A portrait of Dr Barnardo taken in
his native Ireland
The Lodge records show that at a Lodge of Emergency
held on 6 September 1889 at the Masonic Hall, Red Lion
Square, London, Thomas John Barnardo, Esq, MRCS, aged
forty [sic] was proposed by the Lodge Secretary, W Bro C.F.
Matier and seconded by the Senior Warden, Bro W.C.
Gilles. Bro Matier later became Grand Secretary of the Grand
Lodge of Mark Master Masons (1889–1914) as well as Great
Vice-Chancellor in the Great Priory of Knights Templar
(1896–1914). Barnardo was balloted for and elected.
At the same meeting, Douglas Heron Marrable was also
elected. Rather unusually, the Initiation, which took place at
the next meeting on 25 November 1889, was an Installation
meeting. RW Bro Major-General Lord John Henry Taylour
PJGW (1831–1890), was in the Chair as Master and
immediately following the Initiation ceremony, Barnardo’s
seconder, Bro William Charles Gilles, was installed as Master.
The visitors included VW Bro Colonel Shadwell H.
Clerke himself, RW Bro The Rt Hon the Earl of Euston,
Provincial Grand Master of Northamptonshire and
Huntingdonshire, RW Bro General I.W. Laurie, District
Grand Master of Nova Scotia, Canada, VW Bro Frederick
Adolphus Philbrick QC, Grand Registrar and Great
Chancellor of Knights Templar and 32° in the Ancient &
Accepted Rite and a well-known philatelist, among others.
There is no record of Douglas Marrable, who had been
elected with Barnardo.
At this meeting it was decided that the Lodge would move
from the Masonic Hall, Red Lion Square to Mark Masons’
Hall at Great Queen Street, where the next regular meeting
was held on 23 June 1890. It was W Bro William Charles
Gilles’s first meeting in the Chair and a busy one – with five
candidates for the Fellowcraft Degree. Bro Barnardo was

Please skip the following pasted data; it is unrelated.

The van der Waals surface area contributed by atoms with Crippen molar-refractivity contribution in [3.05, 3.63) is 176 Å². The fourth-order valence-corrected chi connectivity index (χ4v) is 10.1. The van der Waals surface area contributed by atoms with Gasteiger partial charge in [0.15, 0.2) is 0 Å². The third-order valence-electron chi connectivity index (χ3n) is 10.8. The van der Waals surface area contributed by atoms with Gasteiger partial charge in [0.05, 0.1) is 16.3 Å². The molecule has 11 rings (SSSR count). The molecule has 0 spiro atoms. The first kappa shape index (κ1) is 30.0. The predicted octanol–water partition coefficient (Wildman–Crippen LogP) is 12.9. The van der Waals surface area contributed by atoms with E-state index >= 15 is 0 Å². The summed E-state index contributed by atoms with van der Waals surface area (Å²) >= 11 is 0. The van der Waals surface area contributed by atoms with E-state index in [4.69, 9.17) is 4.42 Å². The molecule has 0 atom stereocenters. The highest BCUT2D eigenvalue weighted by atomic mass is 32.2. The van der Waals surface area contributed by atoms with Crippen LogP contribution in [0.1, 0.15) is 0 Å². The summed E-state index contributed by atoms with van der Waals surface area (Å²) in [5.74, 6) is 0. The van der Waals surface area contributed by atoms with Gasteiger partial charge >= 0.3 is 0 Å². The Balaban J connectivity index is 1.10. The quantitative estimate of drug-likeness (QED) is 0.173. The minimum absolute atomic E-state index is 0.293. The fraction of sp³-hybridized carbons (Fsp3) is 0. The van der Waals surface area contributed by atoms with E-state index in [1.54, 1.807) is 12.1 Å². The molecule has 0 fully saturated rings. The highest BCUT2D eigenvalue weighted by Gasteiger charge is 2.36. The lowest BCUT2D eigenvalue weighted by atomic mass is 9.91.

passed to the Second Degree together with the following
additional Brethren: Bros H.F. Matthews, J.L. Grossmith
and Bros Newton, South and Savory, who were Passed
at the request of the Master of the Grafton Lodge No. 2347.
Barnardo’s Raising coincided with a tragic event, the death
of the newly elected Master of the Lodge, W Bro James
MacDonald, who was killed on a railway line on 15 August
1891. A Lodge of Emergency was held on 8 October 1891
at Mark Masons’ Hall and Bro Barnardo was raised to the
sublime degree of a Master Mason by the Immediate Past
Master, W Bro W.C. Gilles, together with Bros Pirie,
Cummins and Fullilove.
The only other mention of Bro Thomas Barnardo in the
Lodge records is a resolution recorded for 25 September 1905
The W.M. proposed and W Bro H.F. Matthews seconded that
a letter of condolence and sympathy be sent to Mrs Barnardo on
the loss of her husband, our Brother Dr. Barnardo. This was
Tom Barnardo was born in Dublin, the son of a furrier. Little
detail of his unhappy childhood has emerged. His reports
from St. Patrick’s Cathedral Grammar School in Dublin
show him to have been rebellious and an agitator, easily bored
by lessons, and whilst talented with eloquence, he appears
to have been confrontational and argumentative.
He was unsuccessful with his public school exams and,
at 16, chose to cease his studies in favour of a short-lived
apprenticeship to a wine merchant. A year later, in May 1862,
Barnardo converted to become an Evangelical Christian and
took to his newly acquired persuasion with zest and passion. He
became impatient to convert others, teaching Bible classes in
a Dublin ragged school and getting involved in home visiting.
His membership, with his whole immediate family, of the
Plymouth Brethren, a Christian Evangelical religious
movement, was to change his life. The movement, begun
in Dublin in the 1820s by a group of prominent Christians,
included Dr Edward Cronin, a pioneer of homoeopathy,
Dr Edward Wilson, George Müller, founder of the Bristol
Orphanage, and Anthony Norris, missionary to Baghdad
and India, among others.
They felt that the Established Church had become too
involved with the secular state and had abandoned many of
the basic truths of Christianity. The movement spread rapidly
and in 1831, by which time the membership had swelled to
some 1,500, they met in Plymouth, England soon to be
nicknamed the ‘Plymouth Brethren’.